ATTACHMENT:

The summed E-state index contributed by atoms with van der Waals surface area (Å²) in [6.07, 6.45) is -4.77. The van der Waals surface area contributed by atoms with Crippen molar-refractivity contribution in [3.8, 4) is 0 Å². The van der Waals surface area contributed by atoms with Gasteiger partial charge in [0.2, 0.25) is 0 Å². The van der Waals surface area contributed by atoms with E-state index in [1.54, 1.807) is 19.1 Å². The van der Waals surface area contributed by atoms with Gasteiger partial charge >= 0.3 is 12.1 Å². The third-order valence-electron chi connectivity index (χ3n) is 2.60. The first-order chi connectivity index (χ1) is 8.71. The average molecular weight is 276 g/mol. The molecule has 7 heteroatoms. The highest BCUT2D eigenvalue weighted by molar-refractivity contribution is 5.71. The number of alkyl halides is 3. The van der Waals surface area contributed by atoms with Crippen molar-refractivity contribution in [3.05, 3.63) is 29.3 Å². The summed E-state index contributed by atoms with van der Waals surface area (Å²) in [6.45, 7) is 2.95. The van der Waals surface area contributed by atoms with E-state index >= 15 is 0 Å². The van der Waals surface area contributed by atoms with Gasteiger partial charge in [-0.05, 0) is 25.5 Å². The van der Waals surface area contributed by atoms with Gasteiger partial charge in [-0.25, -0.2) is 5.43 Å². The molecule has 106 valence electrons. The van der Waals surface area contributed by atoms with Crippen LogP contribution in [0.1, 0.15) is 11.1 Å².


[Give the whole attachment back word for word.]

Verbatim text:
The summed E-state index contributed by atoms with van der Waals surface area (Å²) in [6.07, 6.45) is -4.77. The van der Waals surface area contributed by atoms with Crippen molar-refractivity contribution in [3.8, 4) is 0 Å². The van der Waals surface area contributed by atoms with Gasteiger partial charge in [0.2, 0.25) is 0 Å². The van der Waals surface area contributed by atoms with E-state index in [1.54, 1.807) is 19.1 Å². The van der Waals surface area contributed by atoms with Gasteiger partial charge >= 0.3 is 12.1 Å². The third-order valence-electron chi connectivity index (χ3n) is 2.60. The first-order chi connectivity index (χ1) is 8.71. The average molecular weight is 276 g/mol. The molecule has 7 heteroatoms. The highest BCUT2D eigenvalue weighted by molar-refractivity contribution is 5.71. The number of alkyl halides is 3. The van der Waals surface area contributed by atoms with Crippen molar-refractivity contribution in [3.05, 3.63) is 29.3 Å². The summed E-state index contributed by atoms with van der Waals surface area (Å²) in [6.45, 7) is 2.95. The van der Waals surface area contributed by atoms with E-state index >= 15 is 0 Å². The van der Waals surface area contributed by atoms with Gasteiger partial charge in [-0.05, 0) is 25.5 Å². The van der Waals surface area contributed by atoms with Gasteiger partial charge in [-0.25, -0.2) is 5.43 Å². The molecule has 106 valence electrons. The van der Waals surface area contributed by atoms with Crippen LogP contribution in [0.1, 0.15) is 11.1 Å².